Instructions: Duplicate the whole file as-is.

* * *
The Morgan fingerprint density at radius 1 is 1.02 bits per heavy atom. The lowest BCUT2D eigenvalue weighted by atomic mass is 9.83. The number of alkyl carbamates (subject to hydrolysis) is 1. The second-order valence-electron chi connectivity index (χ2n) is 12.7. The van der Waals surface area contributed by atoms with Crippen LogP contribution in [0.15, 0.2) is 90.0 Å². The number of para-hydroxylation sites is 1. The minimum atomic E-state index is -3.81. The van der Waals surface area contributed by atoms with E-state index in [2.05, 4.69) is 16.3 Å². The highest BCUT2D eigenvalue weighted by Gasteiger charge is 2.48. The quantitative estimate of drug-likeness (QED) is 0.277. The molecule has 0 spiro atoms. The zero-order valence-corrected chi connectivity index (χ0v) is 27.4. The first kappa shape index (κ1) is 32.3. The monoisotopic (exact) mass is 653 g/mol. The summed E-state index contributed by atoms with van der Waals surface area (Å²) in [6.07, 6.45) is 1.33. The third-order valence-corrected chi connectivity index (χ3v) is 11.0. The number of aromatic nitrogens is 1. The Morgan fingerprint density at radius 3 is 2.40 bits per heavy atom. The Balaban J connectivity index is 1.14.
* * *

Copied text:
The Morgan fingerprint density at radius 1 is 1.02 bits per heavy atom. The lowest BCUT2D eigenvalue weighted by atomic mass is 9.83. The number of alkyl carbamates (subject to hydrolysis) is 1. The second-order valence-electron chi connectivity index (χ2n) is 12.7. The van der Waals surface area contributed by atoms with Crippen LogP contribution in [0.15, 0.2) is 90.0 Å². The number of para-hydroxylation sites is 1. The minimum atomic E-state index is -3.81. The van der Waals surface area contributed by atoms with E-state index in [2.05, 4.69) is 16.3 Å². The highest BCUT2D eigenvalue weighted by Gasteiger charge is 2.48. The quantitative estimate of drug-likeness (QED) is 0.277. The molecule has 0 spiro atoms. The zero-order valence-corrected chi connectivity index (χ0v) is 27.4. The first kappa shape index (κ1) is 32.3. The monoisotopic (exact) mass is 653 g/mol. The summed E-state index contributed by atoms with van der Waals surface area (Å²) in [6.07, 6.45) is 1.33. The third-order valence-corrected chi connectivity index (χ3v) is 11.0. The number of aromatic nitrogens is 1. The Morgan fingerprint density at radius 3 is 2.40 bits per heavy atom. The Balaban J connectivity index is 1.14.